"Recorded in 1976 at Macalester College, Steve Tibbetts's first album ( first released independently in 1977 on his own label ) is interesting mostly as a harbinger of greatness to come. It consists mostly of multi-tracked acoustic guitars, overdubbed with pitch-shifted bells and water sounds, and the occasional mid-70's synthesizer. Notable mostly for two things: the guitar solo at the end of "Interlude" proves that Tibbetts was experimenting with two-handed guitar tapping years before anyone had ever heard of Eddie Van Halen; and "How Do You Like My Buddha", where he unspools ribbons of synthesizers and uncanny imitations of Mahavishnu over a trippy loop of tubby bass guitar and backwards noise. A dry run for the vastly superior YR."
Fantastic First Song
jaylimmo | 10/26/1999
(5 out of 5 stars)
"The opening piece on this album is one of THE BEST acoustic guitar pieces anywhere. I mean it is fantastic. Tibbets displays his incredible skills but more importantly the mood and the compsotiion are beautiful. If you like good composed acoustic guitar, more rock i guess than jazz at this point at least, you will absolutely love the first song. the rest of the album is not up to YR but the first piece alone is worth the ticket. loved this on vnyl; glad to see its out on disc finally."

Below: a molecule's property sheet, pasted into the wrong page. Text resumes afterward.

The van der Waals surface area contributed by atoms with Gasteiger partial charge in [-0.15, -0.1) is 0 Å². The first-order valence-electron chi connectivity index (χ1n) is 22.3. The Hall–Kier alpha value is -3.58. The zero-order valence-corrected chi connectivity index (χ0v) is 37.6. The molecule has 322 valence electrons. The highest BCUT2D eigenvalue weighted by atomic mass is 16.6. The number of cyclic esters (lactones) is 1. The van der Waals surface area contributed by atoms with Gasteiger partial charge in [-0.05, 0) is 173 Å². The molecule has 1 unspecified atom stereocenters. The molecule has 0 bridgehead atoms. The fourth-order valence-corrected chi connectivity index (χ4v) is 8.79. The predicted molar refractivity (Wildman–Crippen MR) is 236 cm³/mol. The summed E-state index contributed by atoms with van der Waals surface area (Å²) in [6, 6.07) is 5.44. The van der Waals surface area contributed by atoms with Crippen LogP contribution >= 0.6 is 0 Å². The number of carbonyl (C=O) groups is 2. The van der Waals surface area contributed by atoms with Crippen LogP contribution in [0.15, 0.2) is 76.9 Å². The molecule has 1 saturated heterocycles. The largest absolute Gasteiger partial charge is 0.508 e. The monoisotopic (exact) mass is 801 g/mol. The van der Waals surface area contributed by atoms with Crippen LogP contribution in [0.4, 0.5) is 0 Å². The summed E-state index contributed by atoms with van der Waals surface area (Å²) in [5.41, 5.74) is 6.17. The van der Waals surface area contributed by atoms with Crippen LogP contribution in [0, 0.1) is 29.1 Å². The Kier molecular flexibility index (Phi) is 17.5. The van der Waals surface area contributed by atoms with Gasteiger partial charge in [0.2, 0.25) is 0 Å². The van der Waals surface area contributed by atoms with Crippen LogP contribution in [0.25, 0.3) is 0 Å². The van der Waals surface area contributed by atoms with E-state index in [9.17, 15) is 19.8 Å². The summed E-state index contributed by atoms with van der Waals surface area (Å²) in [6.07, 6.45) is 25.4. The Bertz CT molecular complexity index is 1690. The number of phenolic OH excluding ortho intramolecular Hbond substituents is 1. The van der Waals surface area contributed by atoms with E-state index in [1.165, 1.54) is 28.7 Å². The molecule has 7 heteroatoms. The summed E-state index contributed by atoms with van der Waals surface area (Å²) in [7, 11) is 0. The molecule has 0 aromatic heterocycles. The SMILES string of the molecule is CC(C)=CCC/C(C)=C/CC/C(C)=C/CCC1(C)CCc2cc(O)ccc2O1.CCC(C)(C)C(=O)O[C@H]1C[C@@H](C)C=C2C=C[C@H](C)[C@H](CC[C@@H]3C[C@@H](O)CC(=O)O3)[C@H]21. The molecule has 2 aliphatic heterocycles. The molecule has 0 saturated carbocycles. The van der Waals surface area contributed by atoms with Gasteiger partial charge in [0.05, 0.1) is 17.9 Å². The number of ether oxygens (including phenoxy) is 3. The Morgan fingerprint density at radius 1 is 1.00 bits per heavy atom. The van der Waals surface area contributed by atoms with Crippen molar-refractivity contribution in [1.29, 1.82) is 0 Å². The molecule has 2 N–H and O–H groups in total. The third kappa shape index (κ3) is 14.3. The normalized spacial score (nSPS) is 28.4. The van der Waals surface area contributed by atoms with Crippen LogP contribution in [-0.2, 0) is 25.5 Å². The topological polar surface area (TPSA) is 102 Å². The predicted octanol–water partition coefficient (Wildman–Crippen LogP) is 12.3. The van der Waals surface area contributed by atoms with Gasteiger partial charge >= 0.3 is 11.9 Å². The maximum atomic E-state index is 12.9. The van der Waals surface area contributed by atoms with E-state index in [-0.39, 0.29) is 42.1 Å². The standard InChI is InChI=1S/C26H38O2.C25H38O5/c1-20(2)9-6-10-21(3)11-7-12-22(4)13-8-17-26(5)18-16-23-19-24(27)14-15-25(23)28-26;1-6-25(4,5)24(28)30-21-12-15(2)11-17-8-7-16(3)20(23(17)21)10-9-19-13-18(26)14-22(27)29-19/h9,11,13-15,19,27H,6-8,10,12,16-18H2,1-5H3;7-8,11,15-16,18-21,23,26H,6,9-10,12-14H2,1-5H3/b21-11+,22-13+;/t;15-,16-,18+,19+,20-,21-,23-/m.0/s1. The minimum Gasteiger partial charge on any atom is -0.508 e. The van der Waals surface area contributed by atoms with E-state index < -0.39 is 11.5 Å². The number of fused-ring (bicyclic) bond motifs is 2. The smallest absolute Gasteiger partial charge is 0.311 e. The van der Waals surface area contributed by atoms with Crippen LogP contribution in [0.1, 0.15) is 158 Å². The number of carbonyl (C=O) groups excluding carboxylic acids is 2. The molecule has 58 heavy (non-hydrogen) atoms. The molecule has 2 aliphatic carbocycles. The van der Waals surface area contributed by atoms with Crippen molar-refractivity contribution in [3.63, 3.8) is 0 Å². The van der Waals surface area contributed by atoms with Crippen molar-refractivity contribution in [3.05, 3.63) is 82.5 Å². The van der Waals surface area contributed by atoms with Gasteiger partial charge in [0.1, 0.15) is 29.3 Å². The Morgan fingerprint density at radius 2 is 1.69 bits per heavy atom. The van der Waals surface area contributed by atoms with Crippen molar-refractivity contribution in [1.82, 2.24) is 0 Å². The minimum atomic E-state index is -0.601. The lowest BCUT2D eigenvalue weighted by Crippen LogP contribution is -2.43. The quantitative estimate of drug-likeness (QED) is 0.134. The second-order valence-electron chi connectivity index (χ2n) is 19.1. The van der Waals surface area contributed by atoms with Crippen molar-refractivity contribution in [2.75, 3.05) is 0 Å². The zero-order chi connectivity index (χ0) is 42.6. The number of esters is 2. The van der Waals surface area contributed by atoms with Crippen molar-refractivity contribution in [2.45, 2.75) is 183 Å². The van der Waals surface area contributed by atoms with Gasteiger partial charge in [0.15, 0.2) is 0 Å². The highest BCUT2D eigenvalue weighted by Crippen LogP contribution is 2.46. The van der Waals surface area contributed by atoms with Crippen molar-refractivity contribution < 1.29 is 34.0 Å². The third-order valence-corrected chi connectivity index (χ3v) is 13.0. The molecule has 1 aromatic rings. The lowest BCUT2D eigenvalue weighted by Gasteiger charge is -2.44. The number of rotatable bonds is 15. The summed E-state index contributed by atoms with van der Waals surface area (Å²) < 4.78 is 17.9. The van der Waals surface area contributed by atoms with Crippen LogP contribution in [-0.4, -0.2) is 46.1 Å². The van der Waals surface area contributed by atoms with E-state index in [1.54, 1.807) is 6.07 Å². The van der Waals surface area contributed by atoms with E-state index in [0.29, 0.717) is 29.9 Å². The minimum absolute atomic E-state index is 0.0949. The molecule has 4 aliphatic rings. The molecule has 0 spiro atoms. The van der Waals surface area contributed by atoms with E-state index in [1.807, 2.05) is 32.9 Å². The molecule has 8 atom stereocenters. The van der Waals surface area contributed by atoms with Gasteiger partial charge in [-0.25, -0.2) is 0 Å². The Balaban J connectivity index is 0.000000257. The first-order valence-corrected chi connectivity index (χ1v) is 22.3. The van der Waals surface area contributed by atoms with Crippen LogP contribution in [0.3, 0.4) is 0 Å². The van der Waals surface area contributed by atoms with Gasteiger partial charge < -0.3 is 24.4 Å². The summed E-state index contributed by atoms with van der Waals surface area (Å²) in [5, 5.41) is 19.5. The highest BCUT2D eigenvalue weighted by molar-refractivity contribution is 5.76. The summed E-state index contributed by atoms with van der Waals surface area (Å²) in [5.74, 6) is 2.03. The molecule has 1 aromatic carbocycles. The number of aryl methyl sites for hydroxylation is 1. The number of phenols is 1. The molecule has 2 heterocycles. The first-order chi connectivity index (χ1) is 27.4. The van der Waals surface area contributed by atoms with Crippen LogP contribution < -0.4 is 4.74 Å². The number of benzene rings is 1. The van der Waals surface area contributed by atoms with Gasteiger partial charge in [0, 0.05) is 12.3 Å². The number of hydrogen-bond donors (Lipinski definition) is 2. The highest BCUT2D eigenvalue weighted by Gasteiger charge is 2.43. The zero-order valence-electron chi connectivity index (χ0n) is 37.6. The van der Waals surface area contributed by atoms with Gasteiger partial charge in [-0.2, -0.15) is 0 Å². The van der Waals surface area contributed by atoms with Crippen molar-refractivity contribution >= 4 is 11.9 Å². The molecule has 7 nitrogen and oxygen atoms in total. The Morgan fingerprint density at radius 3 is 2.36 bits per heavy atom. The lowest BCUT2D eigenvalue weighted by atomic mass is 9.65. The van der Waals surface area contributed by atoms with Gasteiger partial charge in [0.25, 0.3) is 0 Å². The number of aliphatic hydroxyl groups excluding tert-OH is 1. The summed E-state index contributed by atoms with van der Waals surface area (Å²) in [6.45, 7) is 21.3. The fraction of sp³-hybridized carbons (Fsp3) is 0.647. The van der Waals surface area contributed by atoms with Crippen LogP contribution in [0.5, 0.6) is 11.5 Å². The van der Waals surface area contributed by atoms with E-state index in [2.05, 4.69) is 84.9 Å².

jaylimmo | 08/01/1999
(5 out of 5 stars)
"One of my favorite all time albums. It wears so so well. I fell in love with its fun, strong, eclectic guitar rifts intermixed with stange modulated voice-overs in college and I still love it today. What an album. Yr as well!"
Tomita Meets Leo Kottke
Karl W. Nehring | Ostrander, OH USA | 08/09/2009
(4 out of 5 stars)
"Minnesota guitarist and world traveler Steve Tibbetts is one of my musical favorites. Cuneiform Records has done the world a delightful favor by bringing back into circulation the first recording that Steve ever made, way back in the summer of 1976. While the rest of America was celebrating the Bicentennial, Steve was crouched in a closet with a guitar and a Dokorder, recording goofy yet endearing tunes with titles such as "Alvin Goes to Tibet." Tibbetts himself described this CD as "Tomita Meets Leo Kottke," and that seems to be about as good a description as any. What fun stuff this is!"